Adoption Laws Protect-And Hurt By Lorraine Dusky: Article Analysis

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In Lorraine Dusky’s article, Adoption Laws Protect -- And Hurt, she tells the story of being a young mother: “When I surrendered my daughter to adoption nearly five decades ago, I was a fearful, teary young woman, desperate to keep my identity secret. I’d quit my job and gone into hiding - even my family didn’t know. I was one of the millions of women who relinquished their children during what has become known as the Baby Scoop Era - from the end of World War II to the mid 70’s when the shame of unwed pregnancy all but dictated that while, middle-class women like myself give up their babies.” This mother’s story shows that many fearful women give up their children for adoption. Once Dusky gave them up, she wanted her identity secret and wanted no one to know who she was. Keeping herself hidden may have made her feel better, but what about her children? Would they ever know who their real parents were? Should they know who and where they came from? Even though some may say that adoptees should not have the right to know their biological parents, many argue that adoptees…show more content…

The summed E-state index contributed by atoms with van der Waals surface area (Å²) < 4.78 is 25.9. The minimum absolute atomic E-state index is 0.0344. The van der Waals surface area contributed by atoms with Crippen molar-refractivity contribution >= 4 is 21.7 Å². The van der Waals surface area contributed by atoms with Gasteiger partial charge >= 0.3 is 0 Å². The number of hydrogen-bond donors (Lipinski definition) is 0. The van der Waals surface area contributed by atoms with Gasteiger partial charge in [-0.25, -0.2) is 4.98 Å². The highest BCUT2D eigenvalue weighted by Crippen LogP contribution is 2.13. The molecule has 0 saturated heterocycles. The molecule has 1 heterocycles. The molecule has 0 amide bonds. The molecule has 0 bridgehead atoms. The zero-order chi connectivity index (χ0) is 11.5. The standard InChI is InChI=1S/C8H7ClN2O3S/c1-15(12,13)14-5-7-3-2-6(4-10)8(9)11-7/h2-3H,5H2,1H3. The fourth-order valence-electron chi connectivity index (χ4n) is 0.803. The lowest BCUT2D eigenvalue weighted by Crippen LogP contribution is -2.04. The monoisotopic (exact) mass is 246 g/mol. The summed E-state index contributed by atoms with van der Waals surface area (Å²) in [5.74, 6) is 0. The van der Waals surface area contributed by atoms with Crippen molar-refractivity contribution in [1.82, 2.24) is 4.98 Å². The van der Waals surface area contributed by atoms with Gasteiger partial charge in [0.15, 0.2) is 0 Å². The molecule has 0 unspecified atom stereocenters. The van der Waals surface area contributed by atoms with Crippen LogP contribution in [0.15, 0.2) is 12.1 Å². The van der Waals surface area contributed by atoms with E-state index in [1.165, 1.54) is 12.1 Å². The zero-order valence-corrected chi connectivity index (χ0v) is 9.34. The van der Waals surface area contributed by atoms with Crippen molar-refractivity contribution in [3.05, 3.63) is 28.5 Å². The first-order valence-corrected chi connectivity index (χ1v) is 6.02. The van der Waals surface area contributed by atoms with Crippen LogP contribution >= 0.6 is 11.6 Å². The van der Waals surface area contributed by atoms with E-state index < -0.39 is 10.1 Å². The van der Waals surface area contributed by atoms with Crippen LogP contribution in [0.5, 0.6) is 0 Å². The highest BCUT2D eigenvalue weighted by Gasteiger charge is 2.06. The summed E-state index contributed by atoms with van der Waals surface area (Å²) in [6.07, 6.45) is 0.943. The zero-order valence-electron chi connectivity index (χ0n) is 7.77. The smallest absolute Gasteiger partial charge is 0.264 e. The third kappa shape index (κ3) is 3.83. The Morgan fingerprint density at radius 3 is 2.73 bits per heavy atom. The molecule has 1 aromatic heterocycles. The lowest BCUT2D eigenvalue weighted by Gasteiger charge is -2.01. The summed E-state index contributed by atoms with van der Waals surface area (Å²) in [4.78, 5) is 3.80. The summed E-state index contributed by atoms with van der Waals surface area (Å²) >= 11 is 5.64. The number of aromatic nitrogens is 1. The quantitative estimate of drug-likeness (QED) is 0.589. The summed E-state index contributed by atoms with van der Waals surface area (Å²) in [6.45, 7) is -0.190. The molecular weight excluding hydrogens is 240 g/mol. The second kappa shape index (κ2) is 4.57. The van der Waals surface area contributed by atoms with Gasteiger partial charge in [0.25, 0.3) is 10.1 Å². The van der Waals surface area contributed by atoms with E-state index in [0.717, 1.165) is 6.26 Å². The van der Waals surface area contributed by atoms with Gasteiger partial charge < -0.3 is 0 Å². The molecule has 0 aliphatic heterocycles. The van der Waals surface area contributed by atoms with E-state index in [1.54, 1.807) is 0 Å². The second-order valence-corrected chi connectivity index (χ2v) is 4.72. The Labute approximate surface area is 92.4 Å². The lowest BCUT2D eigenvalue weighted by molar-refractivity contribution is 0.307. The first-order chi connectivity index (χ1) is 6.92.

Regardless, adoptees should have the right to know their biological parents because of medical history. According to Psychology Today, a little boy tells the story of finding his biological mom. “Initially, bio mom was reluctant to speak with me. The private investigator said she was afraid that I was looking for money. But after convincing her that I was more interested in my medical chart than her portfolio, bio mom allowed me to charm her” (Psychology Today 1). Many biological parents may think their children only want to know them or meet them for silly reasons. Honestly, most children just need some information about their medical history. Children may need that information to know if there are any medical issues than run in the family or may just simply need to know what has gone on in the

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